Probing Neurodegeneration

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Science  18 May 2007:
Vol. 316, Issue 5827, pp. 955
DOI: 10.1126/science.316.5827.955b

Although great strides have been made toward the global eradication of poliovirus, this pathogen continues to be studied intensely in research labs, in part because history has shown that identification of the cellular pathways disrupted by viruses can provide fundamentally important insights into disease. One mystery yet to be solved is how poliovirus causes the motor neuron degeneration that leads to the muscle weakness and paralysis typical of poliomyelitis.

A tantalizing clue has emerged from the work of Almstead and Sarnow, who have identified a potentially unifying molecular feature of poliomyelitis and spinal muscular atrophy, an inherited neurodegenerative disease. Spinal muscular atrophy arises from loss or mutational inactivation of the gene encoding the survival of motor neurons (SMN) protein. Together with eight other proteins called Gemins, SMN is part of a dynamic macromolecular complex that facilitates the assembly of ribonucleoprotein complexes implicated in pre-mRNA splicing. The splicing complexes are built around a so-called Sm core of RNA-binding proteins, and patients with spinal muscular atrophy show reduced levels of Sm core assembly. The authors show that poliovirus infection inhibits Sm core assembly through viral-mediated proteolysis of Gemin3, a critical component of the SMN complex. The downstream effects of reduced Sm core formation on motor neuron survival have been contentious, but poliovirus may serve as a useful research tool for exploring this issue. — PAK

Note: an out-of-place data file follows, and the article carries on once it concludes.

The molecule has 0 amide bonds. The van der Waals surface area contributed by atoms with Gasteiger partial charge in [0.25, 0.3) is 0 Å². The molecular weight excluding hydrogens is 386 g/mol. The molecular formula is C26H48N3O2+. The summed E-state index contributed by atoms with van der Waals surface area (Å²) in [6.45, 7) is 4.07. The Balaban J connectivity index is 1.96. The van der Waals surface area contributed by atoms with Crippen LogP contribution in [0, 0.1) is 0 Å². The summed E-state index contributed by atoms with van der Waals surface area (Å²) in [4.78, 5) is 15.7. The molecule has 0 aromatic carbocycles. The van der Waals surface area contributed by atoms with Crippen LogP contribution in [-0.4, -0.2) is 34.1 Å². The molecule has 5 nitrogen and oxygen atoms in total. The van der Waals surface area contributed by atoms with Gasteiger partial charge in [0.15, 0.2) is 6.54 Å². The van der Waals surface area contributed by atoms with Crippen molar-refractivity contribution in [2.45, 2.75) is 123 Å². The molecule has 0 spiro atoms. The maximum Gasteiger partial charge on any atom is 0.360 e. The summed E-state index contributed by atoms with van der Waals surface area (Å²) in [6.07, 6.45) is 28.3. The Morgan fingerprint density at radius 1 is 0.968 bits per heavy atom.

Genes Dev. 21, 1086 (2007).

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